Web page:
On Wednesday, the flight team transmitted the C6 sequence to Surveyor. This sequence contains commands that will control the spacecraft for the next four weeks. C6 became active on Thursday at 6:00 a.m. PST.
The first major event in C6 occurred at 10:00 a.m. PST on Thursday. At that time, the onboard flight computer commanded the spacecraft's main rocket engine to fire for six seconds in order to make minor corrections to Surveyor's flight path. During this trajectory correction maneuver, the main engine burned a propellant combination of hydrazine fuel and nitrogen tetroxide oxidizer. In total, the spacecraft expended approximately 1.4 kilograms of propellant.
Immediately before the six-second burn was performed, Surveyor ignited eight of its 12 attitude-control thrusters for 20 seconds. These tiny thruster rockets are normally used to stabilize the spacecraft during main engine firings. The initial, 20-second thruster firing settled the liquid in the spacecraft's tanks to ensure a smooth flow of propellant to the more powerful main rocket engine that was used to perform the correction maneuver.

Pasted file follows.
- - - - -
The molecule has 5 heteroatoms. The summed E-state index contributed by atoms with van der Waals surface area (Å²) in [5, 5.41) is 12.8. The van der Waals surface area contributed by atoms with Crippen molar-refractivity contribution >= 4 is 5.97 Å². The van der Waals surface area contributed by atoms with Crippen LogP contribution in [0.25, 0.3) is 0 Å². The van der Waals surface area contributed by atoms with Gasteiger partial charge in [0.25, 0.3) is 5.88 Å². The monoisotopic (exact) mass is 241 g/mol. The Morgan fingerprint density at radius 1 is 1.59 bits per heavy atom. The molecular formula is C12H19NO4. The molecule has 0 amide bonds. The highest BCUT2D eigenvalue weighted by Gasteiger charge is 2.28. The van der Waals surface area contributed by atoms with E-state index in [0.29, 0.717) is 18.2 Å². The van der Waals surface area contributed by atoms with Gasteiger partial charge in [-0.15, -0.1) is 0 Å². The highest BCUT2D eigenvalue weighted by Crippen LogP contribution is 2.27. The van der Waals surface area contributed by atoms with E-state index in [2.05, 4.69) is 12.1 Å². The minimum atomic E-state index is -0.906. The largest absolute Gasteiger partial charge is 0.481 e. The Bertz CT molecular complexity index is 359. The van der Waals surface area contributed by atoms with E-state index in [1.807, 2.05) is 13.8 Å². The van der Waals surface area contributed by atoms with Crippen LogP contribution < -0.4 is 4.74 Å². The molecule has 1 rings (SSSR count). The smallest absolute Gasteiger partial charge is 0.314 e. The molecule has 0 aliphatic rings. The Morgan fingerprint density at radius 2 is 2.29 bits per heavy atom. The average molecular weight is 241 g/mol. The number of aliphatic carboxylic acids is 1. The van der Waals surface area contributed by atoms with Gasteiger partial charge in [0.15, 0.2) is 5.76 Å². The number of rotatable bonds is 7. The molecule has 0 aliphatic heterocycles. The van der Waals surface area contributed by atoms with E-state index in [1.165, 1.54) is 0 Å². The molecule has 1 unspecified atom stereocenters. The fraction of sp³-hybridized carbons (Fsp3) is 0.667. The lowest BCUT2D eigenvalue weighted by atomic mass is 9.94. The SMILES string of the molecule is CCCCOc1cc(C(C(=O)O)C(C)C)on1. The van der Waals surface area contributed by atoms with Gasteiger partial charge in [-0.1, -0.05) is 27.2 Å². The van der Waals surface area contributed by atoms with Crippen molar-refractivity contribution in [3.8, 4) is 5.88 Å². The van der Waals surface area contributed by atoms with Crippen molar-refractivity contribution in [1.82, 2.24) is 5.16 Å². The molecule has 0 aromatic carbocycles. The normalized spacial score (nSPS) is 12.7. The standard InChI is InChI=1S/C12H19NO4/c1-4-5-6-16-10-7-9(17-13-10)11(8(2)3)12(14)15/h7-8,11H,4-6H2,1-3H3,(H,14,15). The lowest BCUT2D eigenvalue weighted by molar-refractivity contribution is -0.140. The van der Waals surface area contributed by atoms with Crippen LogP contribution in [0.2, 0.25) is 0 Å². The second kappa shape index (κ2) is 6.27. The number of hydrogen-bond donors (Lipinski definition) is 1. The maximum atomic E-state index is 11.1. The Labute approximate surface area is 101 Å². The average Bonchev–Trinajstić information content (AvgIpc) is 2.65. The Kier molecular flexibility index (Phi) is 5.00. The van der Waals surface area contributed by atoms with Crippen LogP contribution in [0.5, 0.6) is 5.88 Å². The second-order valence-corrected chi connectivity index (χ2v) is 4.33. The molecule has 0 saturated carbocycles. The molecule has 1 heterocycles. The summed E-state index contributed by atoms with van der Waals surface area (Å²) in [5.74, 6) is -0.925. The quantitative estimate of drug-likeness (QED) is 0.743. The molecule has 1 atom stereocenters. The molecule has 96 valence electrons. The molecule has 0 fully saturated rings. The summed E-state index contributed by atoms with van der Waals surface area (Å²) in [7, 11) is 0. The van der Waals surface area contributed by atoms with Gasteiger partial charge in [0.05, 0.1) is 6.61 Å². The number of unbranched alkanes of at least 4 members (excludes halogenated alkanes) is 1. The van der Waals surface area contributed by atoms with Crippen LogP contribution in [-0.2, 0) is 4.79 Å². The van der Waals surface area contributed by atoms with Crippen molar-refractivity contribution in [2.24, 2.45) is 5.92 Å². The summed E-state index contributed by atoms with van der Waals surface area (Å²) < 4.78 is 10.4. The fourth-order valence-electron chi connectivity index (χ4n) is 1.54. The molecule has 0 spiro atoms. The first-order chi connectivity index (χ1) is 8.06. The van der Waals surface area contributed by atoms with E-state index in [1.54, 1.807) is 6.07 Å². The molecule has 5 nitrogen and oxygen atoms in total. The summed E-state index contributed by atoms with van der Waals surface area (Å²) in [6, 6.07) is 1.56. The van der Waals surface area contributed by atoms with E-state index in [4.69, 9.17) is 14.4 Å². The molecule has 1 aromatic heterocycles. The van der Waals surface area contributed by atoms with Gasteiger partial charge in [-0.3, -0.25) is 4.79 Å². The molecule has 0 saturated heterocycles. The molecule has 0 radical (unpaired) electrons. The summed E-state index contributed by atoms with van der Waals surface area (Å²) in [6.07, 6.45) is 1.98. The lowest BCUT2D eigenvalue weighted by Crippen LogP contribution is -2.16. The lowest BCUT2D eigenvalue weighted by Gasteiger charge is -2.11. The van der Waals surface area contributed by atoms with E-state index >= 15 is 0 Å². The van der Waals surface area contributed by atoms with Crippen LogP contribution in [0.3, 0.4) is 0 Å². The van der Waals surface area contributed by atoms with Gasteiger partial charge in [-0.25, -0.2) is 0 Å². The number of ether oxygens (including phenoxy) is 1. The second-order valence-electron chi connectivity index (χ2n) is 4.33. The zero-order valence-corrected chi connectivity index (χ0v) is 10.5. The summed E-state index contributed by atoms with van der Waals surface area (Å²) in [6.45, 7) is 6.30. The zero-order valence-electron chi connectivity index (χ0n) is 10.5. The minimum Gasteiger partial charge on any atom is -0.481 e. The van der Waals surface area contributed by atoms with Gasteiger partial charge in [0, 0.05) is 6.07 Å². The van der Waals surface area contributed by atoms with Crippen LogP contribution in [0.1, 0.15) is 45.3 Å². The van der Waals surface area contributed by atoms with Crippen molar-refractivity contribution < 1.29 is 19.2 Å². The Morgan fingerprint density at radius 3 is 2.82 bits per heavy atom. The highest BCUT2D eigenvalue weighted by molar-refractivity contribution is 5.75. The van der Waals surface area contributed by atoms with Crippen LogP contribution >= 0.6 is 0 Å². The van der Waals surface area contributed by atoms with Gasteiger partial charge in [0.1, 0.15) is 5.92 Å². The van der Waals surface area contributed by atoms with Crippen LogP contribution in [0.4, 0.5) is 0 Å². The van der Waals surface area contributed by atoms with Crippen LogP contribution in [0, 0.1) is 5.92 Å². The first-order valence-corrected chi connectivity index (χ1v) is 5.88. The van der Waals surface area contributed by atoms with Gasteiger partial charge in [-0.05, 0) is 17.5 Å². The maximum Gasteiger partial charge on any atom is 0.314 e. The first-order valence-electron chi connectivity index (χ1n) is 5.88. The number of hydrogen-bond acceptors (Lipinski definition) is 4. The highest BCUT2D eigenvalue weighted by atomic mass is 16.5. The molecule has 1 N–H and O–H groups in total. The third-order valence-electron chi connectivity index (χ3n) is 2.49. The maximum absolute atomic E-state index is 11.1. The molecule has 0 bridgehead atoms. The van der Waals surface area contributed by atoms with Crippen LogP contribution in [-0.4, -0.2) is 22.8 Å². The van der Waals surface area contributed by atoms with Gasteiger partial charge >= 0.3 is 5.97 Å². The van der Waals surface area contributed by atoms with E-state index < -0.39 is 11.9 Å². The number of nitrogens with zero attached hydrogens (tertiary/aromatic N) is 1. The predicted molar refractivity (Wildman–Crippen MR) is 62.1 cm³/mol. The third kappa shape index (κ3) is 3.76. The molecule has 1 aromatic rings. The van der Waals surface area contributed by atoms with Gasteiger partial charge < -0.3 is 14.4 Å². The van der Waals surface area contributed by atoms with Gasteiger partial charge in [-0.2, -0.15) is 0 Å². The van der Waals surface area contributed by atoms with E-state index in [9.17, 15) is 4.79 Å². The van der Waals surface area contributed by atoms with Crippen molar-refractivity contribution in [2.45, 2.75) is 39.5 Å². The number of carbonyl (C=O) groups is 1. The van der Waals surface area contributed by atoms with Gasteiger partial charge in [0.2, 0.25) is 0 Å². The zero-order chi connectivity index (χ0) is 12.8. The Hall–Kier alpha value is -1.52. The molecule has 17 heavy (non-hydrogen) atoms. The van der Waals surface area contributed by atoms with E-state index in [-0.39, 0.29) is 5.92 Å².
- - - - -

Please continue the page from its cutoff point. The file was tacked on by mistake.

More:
At this time, the navigation team is busy analyzing the accuracy of yesterday's trajectory correction maneuver. However, preliminary results from the accelerometer onboard the spacecraft show that the engine firing provided a velocity change of 3.875 meters per second. This value was within 0.5% of the predicted change of 3.857 meters per second.
Yesterday's maneuver was the second in a series of four trajectory correction maneuvers that are designed to refine the spacecraft's flight path to Mars. The first maneuver occurred shortly after launch last November. The third and fourth are currently scheduled for April 21st and August 25th, respectively.
After a mission elapsed time of 134 days from launch, Surveyor is 47.69 million kilometers from the Earth, 63.84 million kilometers from Mars, and is moving in an orbit around the Sun with a velocity of 26.27 kilometers per second. This orbit will intercept Mars on September 12th, 1997. The spacecraft is currently executing the C6 command sequence, and all systems continue to be in excellent condition.
Status report prepared by:
Office of the Flight Operations Manager
Mars Surveyor Operations Project
NASA Jet Propulsion Laboratory
California Institute of Technology
Pasadena, CA 91109